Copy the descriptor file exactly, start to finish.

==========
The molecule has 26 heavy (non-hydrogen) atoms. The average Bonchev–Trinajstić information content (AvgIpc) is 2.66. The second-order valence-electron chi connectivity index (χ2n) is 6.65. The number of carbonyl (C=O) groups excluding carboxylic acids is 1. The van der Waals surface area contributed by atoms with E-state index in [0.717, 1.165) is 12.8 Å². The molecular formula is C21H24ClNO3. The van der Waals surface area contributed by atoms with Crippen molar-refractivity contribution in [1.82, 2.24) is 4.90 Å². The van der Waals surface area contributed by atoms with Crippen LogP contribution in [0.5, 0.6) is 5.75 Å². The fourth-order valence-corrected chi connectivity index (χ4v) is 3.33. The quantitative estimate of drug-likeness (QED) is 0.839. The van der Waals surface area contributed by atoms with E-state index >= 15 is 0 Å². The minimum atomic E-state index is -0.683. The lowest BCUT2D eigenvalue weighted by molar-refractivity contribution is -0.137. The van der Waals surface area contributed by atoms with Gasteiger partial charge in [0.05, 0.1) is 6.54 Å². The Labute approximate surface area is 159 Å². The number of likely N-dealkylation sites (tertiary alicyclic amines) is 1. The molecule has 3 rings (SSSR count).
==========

The molecule has 26 heavy (non-hydrogen) atoms. The average Bonchev–Trinajstić information content (AvgIpc) is 2.66. The second-order valence-electron chi connectivity index (χ2n) is 6.65. The number of carbonyl (C=O) groups excluding carboxylic acids is 1. The van der Waals surface area contributed by atoms with E-state index in [0.717, 1.165) is 12.8 Å². The molecular formula is C21H24ClNO3. The van der Waals surface area contributed by atoms with Crippen molar-refractivity contribution in [1.82, 2.24) is 4.90 Å². The van der Waals surface area contributed by atoms with Crippen LogP contribution in [0.5, 0.6) is 5.75 Å². The fourth-order valence-corrected chi connectivity index (χ4v) is 3.33. The quantitative estimate of drug-likeness (QED) is 0.839. The van der Waals surface area contributed by atoms with E-state index >= 15 is 0 Å². The minimum atomic E-state index is -0.683. The lowest BCUT2D eigenvalue weighted by molar-refractivity contribution is -0.137. The van der Waals surface area contributed by atoms with Gasteiger partial charge in [0.05, 0.1) is 6.54 Å². The Labute approximate surface area is 159 Å². The number of likely N-dealkylation sites (tertiary alicyclic amines) is 1. The molecule has 3 rings (SSSR count).